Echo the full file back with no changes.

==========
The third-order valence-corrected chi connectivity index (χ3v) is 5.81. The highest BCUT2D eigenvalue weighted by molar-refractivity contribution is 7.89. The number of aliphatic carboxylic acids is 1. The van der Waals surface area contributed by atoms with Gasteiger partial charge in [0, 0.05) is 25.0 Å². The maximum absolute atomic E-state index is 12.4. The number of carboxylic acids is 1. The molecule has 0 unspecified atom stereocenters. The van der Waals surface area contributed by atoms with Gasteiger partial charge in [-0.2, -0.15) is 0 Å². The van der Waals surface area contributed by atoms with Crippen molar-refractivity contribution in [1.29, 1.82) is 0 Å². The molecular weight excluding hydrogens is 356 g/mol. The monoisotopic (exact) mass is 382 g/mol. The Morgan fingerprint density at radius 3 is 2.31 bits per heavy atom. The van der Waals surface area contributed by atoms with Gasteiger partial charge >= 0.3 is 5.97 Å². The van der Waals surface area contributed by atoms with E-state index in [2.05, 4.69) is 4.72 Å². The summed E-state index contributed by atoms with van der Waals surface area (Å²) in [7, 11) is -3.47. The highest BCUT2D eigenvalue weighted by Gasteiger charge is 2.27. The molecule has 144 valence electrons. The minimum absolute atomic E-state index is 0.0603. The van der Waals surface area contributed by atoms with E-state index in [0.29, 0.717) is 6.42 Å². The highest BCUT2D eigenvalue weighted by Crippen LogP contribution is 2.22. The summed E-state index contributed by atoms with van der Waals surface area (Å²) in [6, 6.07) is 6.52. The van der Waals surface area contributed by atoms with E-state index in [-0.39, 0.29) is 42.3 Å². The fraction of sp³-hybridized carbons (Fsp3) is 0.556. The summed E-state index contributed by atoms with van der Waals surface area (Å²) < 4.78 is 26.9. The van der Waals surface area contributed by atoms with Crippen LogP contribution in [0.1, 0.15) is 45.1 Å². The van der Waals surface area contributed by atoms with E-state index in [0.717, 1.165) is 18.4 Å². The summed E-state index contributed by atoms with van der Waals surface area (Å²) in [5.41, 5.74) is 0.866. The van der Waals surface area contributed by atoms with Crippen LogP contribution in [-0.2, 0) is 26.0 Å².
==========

The third-order valence-corrected chi connectivity index (χ3v) is 5.81. The highest BCUT2D eigenvalue weighted by molar-refractivity contribution is 7.89. The number of aliphatic carboxylic acids is 1. The van der Waals surface area contributed by atoms with Gasteiger partial charge in [0, 0.05) is 25.0 Å². The maximum absolute atomic E-state index is 12.4. The number of carboxylic acids is 1. The molecule has 0 unspecified atom stereocenters. The van der Waals surface area contributed by atoms with Gasteiger partial charge in [-0.2, -0.15) is 0 Å². The van der Waals surface area contributed by atoms with Crippen molar-refractivity contribution in [1.29, 1.82) is 0 Å². The molecular weight excluding hydrogens is 356 g/mol. The monoisotopic (exact) mass is 382 g/mol. The Morgan fingerprint density at radius 3 is 2.31 bits per heavy atom. The van der Waals surface area contributed by atoms with Gasteiger partial charge >= 0.3 is 5.97 Å². The van der Waals surface area contributed by atoms with E-state index in [2.05, 4.69) is 4.72 Å². The summed E-state index contributed by atoms with van der Waals surface area (Å²) in [7, 11) is -3.47. The highest BCUT2D eigenvalue weighted by Gasteiger charge is 2.27. The molecule has 144 valence electrons. The minimum absolute atomic E-state index is 0.0603. The van der Waals surface area contributed by atoms with E-state index in [0.29, 0.717) is 6.42 Å². The highest BCUT2D eigenvalue weighted by Crippen LogP contribution is 2.22. The summed E-state index contributed by atoms with van der Waals surface area (Å²) in [6, 6.07) is 6.52. The van der Waals surface area contributed by atoms with E-state index in [-0.39, 0.29) is 42.3 Å². The fraction of sp³-hybridized carbons (Fsp3) is 0.556. The summed E-state index contributed by atoms with van der Waals surface area (Å²) < 4.78 is 26.9. The van der Waals surface area contributed by atoms with Crippen LogP contribution in [0.1, 0.15) is 45.1 Å². The van der Waals surface area contributed by atoms with E-state index in [0.717, 1.165) is 18.4 Å². The summed E-state index contributed by atoms with van der Waals surface area (Å²) in [5.41, 5.74) is 0.866. The van der Waals surface area contributed by atoms with Crippen LogP contribution in [-0.2, 0) is 26.0 Å².